As we waited for the cleaning lady to finish up, I asked Daniel about his first wife, Jane Arscott. Her name had come up after I’d Googled his. I remembered it from Sutherland elementary school in Saskatoon. I was fresh off the boat from England, complete with school uniform shorts and a ripe English accent. Needless to say I lost both post-haste, not wishing to be at all different from the other kids. One of the first things our grade seven teacher shared with us was the fact that two students, Will and Jane Arscott, had tragically lost their mother that summer in a drowning accident. I never forgot this.

After the vacuum stopped and we’d calmed down about the coincidence, Daniel and I took our seats in his living room and started to talk about his collection. Listen here

After our conversation, and my admiring his telescope,

I left Daniel’s for Robert Wright’s bookshop just up the road in Tamworth. On the way I passed this little photographable bookshop cafe

For some reason it’s always closed when I’m in the vicinity. 

Robert’s always open, to me at least. This time round we got going on acquiring early issues of The Devil’s Artisan. He does a lot of collection appraisals for university libraries in the region – Queen’s, U of T, Trent, so we swapped stories about various librarians – plus he’s President of The Antiquarian Booksellers’ Association of Canada. He shares an interest in the 1890s with my friend Mark Samuels Lasner. Over the years I’ve bought various Aldous Huxley editions from him.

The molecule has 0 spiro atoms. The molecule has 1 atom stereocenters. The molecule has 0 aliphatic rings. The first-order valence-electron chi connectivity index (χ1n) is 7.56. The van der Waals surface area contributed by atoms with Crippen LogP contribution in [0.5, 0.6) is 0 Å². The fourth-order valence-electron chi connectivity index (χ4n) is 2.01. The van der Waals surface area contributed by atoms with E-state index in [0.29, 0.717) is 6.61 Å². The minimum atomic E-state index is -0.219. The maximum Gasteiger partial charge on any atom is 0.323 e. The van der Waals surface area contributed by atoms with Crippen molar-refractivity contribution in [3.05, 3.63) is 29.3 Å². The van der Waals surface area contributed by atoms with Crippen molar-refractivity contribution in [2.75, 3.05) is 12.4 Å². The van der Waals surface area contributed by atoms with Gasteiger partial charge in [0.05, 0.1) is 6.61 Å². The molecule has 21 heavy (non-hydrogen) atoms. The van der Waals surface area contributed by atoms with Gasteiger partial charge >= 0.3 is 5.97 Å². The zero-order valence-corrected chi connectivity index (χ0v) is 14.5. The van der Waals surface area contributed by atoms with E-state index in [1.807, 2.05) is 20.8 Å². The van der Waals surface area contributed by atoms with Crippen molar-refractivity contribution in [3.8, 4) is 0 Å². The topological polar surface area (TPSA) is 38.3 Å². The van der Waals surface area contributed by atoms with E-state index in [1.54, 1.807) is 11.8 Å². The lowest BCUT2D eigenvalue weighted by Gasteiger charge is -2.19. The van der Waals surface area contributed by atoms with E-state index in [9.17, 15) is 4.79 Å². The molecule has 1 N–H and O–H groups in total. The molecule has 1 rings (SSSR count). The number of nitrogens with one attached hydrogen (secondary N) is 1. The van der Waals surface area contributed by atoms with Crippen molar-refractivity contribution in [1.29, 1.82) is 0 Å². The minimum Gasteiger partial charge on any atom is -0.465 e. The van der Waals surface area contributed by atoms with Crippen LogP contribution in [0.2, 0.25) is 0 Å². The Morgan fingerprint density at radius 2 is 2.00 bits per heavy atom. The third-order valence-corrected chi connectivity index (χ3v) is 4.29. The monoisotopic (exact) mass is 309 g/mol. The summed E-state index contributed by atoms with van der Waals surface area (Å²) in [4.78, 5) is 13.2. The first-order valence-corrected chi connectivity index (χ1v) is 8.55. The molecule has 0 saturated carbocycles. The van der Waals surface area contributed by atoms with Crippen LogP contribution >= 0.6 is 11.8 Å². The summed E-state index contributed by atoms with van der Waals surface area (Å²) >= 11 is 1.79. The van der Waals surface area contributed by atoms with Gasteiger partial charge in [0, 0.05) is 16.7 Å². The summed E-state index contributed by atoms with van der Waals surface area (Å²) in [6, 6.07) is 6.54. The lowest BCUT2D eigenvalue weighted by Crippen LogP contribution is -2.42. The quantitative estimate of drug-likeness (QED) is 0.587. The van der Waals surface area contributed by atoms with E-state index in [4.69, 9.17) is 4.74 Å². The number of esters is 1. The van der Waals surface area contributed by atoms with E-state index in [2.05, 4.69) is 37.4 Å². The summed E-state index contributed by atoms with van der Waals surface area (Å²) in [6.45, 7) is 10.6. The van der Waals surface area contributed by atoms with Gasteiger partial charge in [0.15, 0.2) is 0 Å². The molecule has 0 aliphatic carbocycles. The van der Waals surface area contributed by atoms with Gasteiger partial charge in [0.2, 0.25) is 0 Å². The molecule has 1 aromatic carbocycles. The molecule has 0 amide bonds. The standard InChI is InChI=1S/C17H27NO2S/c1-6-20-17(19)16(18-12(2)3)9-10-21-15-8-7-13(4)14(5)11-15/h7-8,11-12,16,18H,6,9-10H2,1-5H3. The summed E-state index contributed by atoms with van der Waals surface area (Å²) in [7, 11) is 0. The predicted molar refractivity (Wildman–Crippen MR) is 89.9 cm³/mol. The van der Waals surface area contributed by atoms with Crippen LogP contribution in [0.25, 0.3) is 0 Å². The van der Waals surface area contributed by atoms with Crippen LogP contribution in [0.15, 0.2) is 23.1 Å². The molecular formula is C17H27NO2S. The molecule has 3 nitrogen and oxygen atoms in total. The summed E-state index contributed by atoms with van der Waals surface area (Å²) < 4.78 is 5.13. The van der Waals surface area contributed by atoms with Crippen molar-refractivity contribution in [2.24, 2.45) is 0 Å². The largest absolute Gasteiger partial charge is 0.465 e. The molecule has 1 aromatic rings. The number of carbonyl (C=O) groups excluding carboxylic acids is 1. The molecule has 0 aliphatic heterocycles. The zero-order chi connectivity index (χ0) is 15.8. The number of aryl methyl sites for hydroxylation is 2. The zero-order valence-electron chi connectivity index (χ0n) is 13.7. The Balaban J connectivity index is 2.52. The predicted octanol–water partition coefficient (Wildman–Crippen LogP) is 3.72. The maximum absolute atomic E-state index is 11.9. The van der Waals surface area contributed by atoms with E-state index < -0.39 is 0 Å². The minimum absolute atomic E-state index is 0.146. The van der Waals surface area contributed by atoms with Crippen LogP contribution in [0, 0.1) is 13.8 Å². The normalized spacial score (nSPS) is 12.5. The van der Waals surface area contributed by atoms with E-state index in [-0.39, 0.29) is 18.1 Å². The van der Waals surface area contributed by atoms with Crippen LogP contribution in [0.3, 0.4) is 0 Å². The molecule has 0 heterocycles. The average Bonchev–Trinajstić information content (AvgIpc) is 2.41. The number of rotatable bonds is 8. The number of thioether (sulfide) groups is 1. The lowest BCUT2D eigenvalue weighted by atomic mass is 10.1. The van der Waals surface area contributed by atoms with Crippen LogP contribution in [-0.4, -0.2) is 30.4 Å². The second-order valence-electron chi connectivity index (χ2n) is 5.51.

Recently he’d taken a selection of my books in trade so I had money, of a sort, burning a hole in my pocket. Thanks to Sandra Campbell (who also lives in Kingston) ‘s excellent biography of Canadian editor/publisher Lorne Pierce – listen here to our Biblio File conversation:

I’d become interested in the critic E.K. Brown. I’d read his biography by Laura Smyth Groening and started acquiring early editions of his books (including this lovely revised edition of his most influential, and one of Canada’s most influential, books of criticism, period, On Canadian Poetry).

Brown was fairly prolific – writing the poetry review section for the U of T Quarterly’s Letters in Canada for many years – given that he died tragically young (aged 51). He was an important scholar though, who seems to have been largely forgotten. During his lifetime his work stirred things up throughout North America. Now? Not so much, which is good for me. Prices, and demand for his stuff, are low. Exactly what you want if you’re a collector. Plus there aren’t that many books to collect in total.